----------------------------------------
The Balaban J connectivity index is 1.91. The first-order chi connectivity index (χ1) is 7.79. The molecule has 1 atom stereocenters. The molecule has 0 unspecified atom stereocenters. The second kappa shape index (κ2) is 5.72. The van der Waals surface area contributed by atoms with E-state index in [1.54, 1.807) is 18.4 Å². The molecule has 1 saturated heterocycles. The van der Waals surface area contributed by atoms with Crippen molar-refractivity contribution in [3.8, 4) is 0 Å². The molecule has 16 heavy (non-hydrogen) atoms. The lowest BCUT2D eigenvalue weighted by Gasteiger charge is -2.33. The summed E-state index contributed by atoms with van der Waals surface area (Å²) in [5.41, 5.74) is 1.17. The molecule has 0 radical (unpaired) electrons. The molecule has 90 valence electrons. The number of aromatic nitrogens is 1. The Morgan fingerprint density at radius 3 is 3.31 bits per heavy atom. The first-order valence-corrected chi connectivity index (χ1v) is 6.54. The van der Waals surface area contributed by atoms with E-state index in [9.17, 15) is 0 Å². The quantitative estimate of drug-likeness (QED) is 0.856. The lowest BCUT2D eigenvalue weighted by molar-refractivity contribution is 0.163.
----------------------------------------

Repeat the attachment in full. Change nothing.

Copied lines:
The Balaban J connectivity index is 1.91. The first-order chi connectivity index (χ1) is 7.79. The molecule has 1 atom stereocenters. The molecule has 0 unspecified atom stereocenters. The second kappa shape index (κ2) is 5.72. The van der Waals surface area contributed by atoms with E-state index in [1.54, 1.807) is 18.4 Å². The molecule has 1 saturated heterocycles. The van der Waals surface area contributed by atoms with Crippen molar-refractivity contribution in [3.8, 4) is 0 Å². The molecule has 16 heavy (non-hydrogen) atoms. The lowest BCUT2D eigenvalue weighted by Gasteiger charge is -2.33. The summed E-state index contributed by atoms with van der Waals surface area (Å²) in [5.41, 5.74) is 1.17. The molecule has 0 radical (unpaired) electrons. The molecule has 90 valence electrons. The number of aromatic nitrogens is 1. The Morgan fingerprint density at radius 3 is 3.31 bits per heavy atom. The first-order valence-corrected chi connectivity index (χ1v) is 6.54. The van der Waals surface area contributed by atoms with E-state index in [9.17, 15) is 0 Å². The quantitative estimate of drug-likeness (QED) is 0.856. The lowest BCUT2D eigenvalue weighted by molar-refractivity contribution is 0.163.